382883 James Tounsell has surviving discharge records. He too had come from the Royal Dublin Fusiliers – service number 5/23006. He had been posted to the 8th Battalion from an Infantry Base Depot in France on the 9th June 1917. On the 15th September 1917 he was transferred to 158 Labour Company. He had repeated problems with Rheumatism in his right shoulder which on his discharge medical he stated he had sprained through repeated bombing while serving pre-1917 in the Mediterranean. Among the places he was treated was an undated stay in a hospital at Etaples.

 

382885 Joseph Downey has surviving service records. Sent as a draft from the 3rd Battalion Royal Munster Fusiliers he reached 16th Infantry Base Depot at Etaples on the 8th June 1917. On the 22nd June 1917 he was compulsorarily transferred to the 8th Battalion, Royal Dublin Fusiliers with new number 41048. He caught up with his Battalion on the 24th June 1917. On the 5th August 1917 he was admitted to 2 Candian Casualty Clearing Station, being moved on the next day to another medical facility. On the 28th August 1917 he arrived at 16 Infantry Base Depot. On the 15th September 1917 he was transferred to 158 Labour Company, Labour Corps.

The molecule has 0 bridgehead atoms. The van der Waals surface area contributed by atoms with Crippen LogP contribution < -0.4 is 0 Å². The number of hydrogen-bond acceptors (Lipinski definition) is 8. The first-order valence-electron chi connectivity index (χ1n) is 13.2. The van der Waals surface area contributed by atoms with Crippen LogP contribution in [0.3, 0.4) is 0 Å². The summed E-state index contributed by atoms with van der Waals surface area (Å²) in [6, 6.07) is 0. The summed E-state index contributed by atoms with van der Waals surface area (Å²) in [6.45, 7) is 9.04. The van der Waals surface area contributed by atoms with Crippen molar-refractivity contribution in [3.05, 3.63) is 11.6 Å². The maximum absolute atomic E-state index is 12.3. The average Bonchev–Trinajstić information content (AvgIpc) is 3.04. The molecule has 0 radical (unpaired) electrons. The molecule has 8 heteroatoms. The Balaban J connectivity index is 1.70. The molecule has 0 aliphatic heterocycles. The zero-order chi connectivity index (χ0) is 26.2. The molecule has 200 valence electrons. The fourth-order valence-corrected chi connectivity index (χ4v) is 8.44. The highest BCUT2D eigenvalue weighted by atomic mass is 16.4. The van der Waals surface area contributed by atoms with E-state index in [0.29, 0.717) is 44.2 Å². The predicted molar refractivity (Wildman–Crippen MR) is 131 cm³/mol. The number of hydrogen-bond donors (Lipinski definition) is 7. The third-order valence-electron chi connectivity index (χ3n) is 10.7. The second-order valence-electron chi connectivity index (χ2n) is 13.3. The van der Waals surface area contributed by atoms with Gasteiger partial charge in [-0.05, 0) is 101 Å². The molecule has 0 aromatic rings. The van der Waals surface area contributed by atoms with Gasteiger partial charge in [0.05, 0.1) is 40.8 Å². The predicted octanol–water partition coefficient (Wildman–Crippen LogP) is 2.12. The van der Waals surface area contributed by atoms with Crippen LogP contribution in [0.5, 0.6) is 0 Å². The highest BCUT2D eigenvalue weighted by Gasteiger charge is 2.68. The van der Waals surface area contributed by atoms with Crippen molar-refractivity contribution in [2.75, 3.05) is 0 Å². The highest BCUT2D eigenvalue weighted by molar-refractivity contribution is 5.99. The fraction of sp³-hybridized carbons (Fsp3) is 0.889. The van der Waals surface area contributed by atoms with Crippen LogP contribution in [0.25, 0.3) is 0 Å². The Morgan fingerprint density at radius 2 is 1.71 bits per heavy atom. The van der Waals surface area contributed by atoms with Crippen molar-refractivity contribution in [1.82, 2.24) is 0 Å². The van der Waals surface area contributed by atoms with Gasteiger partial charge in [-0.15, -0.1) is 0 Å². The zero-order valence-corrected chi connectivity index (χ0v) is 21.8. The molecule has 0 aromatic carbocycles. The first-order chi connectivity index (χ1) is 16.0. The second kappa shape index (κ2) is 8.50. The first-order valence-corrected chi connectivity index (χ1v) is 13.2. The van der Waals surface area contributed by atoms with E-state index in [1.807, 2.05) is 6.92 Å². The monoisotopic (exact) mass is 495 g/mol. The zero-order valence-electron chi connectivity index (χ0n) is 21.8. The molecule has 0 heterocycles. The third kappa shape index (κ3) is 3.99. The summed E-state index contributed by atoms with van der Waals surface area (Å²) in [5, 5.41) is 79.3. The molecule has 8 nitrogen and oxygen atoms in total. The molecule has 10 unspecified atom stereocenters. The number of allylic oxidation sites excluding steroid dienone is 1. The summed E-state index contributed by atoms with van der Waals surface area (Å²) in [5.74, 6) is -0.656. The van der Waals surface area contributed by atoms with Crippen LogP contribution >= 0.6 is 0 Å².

Hope that is of interest,

Peter

Edited by PRC
Typo
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FROGSMILE

That’s an interesting conclusion Peter.  It has made me wonder if each of the IBDs was allocated a batch of those Labour Corps companies originally formed from infantry Labour battalions, with a view to keeping them up-to-strength with drafts of men who had been medically downgraded.  It would have ensured that each man had received infantry training and thus helped maintain an infantry style ethos within the Labour Corps units concerned, although that’s mere speculation on my part.

Edited by FROGSMILE
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  • 2 weeks later...
Nolan Family

@PRC So sorry!! i missed the notification for this post and have only seen it when i logged back in, Thanks so much for this, it does indeed help to know what the men along side him were going through to give  broader picture

 

Thank you

 

Treacy